Credit cards can be a helpful way to finance purchasing the supplies and building materials you’ll need for your home renovation project. You may even qualify for a retail card to a home supply store, which come with cash-back rewards and big discounts on your home repair buys.

Unfortunately, not all builders and contractors take plastic, or they may charge an exorbitant processing fee. While it might be tempting to simplify your purchase with a cash advance from your favorite card, remember that this comes at a hefty price. Interest on cash advances can be 25 percent or more. If you choose a credit card cash advance, make sure you are prepared to pay the debt off quickly. Pay close attention to even the standard credit card APR as well. If you carry a balance month to month, you may end up paying high amounts of interest.

  1. Saving up your cash

This method of financing won’t cost you a cent in interest or origination fees, making it the only risk-free option on our list. If possible, saving up for a large expense is one of the most compelling financial options. 

However, depending on the reason for the renovation, you may need to act quickly.  Leaky pipes or a damaged roof can become huge problems if you let them go untreated. One other drawback to cash is inflation: the cost of building supplies can increase anywhere up to 30 percent in a given year, with new tariffs only driving up the costs. By the time you save up what you need, your project cost may have doubled.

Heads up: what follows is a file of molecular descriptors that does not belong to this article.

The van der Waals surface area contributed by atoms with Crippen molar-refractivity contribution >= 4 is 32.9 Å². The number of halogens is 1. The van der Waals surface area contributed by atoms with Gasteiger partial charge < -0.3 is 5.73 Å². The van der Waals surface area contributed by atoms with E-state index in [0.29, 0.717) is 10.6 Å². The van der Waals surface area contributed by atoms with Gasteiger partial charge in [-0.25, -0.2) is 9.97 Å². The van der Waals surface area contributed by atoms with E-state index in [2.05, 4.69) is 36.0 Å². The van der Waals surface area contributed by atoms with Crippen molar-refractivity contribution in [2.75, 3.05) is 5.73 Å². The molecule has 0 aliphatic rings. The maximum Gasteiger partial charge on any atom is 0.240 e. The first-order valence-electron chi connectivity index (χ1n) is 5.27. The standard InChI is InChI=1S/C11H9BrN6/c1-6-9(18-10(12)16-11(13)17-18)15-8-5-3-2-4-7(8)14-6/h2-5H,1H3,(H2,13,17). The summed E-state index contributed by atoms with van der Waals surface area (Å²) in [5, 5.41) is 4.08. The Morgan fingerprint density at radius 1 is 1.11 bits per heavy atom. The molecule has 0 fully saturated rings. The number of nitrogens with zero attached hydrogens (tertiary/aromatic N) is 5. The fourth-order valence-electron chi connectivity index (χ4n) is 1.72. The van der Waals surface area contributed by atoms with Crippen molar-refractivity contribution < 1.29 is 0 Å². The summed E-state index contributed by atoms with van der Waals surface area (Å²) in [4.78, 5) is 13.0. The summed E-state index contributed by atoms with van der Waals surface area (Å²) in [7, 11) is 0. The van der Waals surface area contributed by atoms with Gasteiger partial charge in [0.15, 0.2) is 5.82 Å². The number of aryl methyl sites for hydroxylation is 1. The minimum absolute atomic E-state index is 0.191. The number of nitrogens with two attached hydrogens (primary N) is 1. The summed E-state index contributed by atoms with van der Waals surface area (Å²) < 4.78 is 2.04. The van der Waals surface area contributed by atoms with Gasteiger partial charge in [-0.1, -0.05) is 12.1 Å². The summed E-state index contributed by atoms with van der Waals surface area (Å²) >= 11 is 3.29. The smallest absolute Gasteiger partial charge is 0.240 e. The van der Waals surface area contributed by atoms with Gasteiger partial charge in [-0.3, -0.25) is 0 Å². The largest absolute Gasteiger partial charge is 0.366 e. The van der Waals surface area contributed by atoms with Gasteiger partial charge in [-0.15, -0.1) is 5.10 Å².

To choose the right financing option, we recommend asking yourself the following questions:

  • How much will I need to borrow?
  • Do I want to put my home up for collateral?
  • Will borrowing money from family or friends strain those relationships?
  • Does my funding choice carry additional fees or penalties?
  • Will I need a one-time loan or an ongoing line of credit?
  • If I need additional repairs or upgrades in the future, do I have to apply for a separate loan or account?
  • Do I need to consolidate other debts or pay for additional purchases?

With the right funding, you can act quickly to turn your current home into the house of your dreams. Your renovations should also raise your home’s value, giving you more equity and even making it easier to sell your home someday.

Coldwell Banker Mid-America Group, Realtors® Announces New West Des Moines Branch Manager

(Des Moines, IA – April 26, 2019) – Coldwell Banker Mid-America Group, Realtors® President, Marne Sirfus, has named Jim Hibbs as the new West Des Moines office Branch Manager.